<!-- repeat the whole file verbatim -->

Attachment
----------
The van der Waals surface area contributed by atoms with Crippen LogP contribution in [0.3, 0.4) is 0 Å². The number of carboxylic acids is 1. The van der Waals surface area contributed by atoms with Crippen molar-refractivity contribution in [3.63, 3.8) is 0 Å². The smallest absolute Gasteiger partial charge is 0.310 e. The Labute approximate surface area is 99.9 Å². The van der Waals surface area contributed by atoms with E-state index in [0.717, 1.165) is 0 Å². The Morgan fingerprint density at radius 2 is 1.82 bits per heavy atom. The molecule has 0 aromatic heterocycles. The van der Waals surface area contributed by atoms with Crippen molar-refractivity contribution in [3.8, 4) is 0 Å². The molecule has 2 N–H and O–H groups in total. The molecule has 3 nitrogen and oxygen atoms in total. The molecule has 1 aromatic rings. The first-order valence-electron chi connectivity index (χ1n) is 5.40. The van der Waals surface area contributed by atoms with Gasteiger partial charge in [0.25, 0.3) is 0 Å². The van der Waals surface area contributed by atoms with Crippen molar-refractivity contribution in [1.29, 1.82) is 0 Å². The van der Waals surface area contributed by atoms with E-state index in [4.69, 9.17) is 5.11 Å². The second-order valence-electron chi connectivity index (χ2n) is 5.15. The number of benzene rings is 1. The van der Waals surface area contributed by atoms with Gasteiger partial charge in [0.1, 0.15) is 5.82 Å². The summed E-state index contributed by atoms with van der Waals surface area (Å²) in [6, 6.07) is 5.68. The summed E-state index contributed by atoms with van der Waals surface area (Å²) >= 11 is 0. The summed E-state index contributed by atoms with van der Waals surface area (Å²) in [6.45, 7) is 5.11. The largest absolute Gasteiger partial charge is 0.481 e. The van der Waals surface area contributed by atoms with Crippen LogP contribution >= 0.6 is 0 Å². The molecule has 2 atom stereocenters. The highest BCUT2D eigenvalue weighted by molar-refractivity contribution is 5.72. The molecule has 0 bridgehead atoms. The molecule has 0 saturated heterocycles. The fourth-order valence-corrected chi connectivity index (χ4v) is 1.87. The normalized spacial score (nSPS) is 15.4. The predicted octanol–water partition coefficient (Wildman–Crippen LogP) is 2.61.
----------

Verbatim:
The van der Waals surface area contributed by atoms with Crippen LogP contribution in [0.3, 0.4) is 0 Å². The number of carboxylic acids is 1. The van der Waals surface area contributed by atoms with Crippen molar-refractivity contribution in [3.63, 3.8) is 0 Å². The smallest absolute Gasteiger partial charge is 0.310 e. The Labute approximate surface area is 99.9 Å². The van der Waals surface area contributed by atoms with E-state index in [0.717, 1.165) is 0 Å². The Morgan fingerprint density at radius 2 is 1.82 bits per heavy atom. The molecule has 0 aromatic heterocycles. The van der Waals surface area contributed by atoms with Crippen molar-refractivity contribution in [3.8, 4) is 0 Å². The molecule has 2 N–H and O–H groups in total. The molecule has 3 nitrogen and oxygen atoms in total. The molecule has 1 aromatic rings. The first-order valence-electron chi connectivity index (χ1n) is 5.40. The van der Waals surface area contributed by atoms with Gasteiger partial charge in [0.25, 0.3) is 0 Å². The van der Waals surface area contributed by atoms with Crippen molar-refractivity contribution in [1.29, 1.82) is 0 Å². The van der Waals surface area contributed by atoms with E-state index in [4.69, 9.17) is 5.11 Å². The second-order valence-electron chi connectivity index (χ2n) is 5.15. The number of benzene rings is 1. The van der Waals surface area contributed by atoms with Gasteiger partial charge in [0.1, 0.15) is 5.82 Å². The summed E-state index contributed by atoms with van der Waals surface area (Å²) in [6, 6.07) is 5.68. The summed E-state index contributed by atoms with van der Waals surface area (Å²) >= 11 is 0. The summed E-state index contributed by atoms with van der Waals surface area (Å²) in [6.45, 7) is 5.11. The largest absolute Gasteiger partial charge is 0.481 e. The van der Waals surface area contributed by atoms with Crippen LogP contribution >= 0.6 is 0 Å². The molecule has 2 atom stereocenters. The highest BCUT2D eigenvalue weighted by molar-refractivity contribution is 5.72. The molecule has 0 bridgehead atoms. The molecule has 0 saturated heterocycles. The fourth-order valence-corrected chi connectivity index (χ4v) is 1.87. The normalized spacial score (nSPS) is 15.4. The predicted octanol–water partition coefficient (Wildman–Crippen LogP) is 2.61.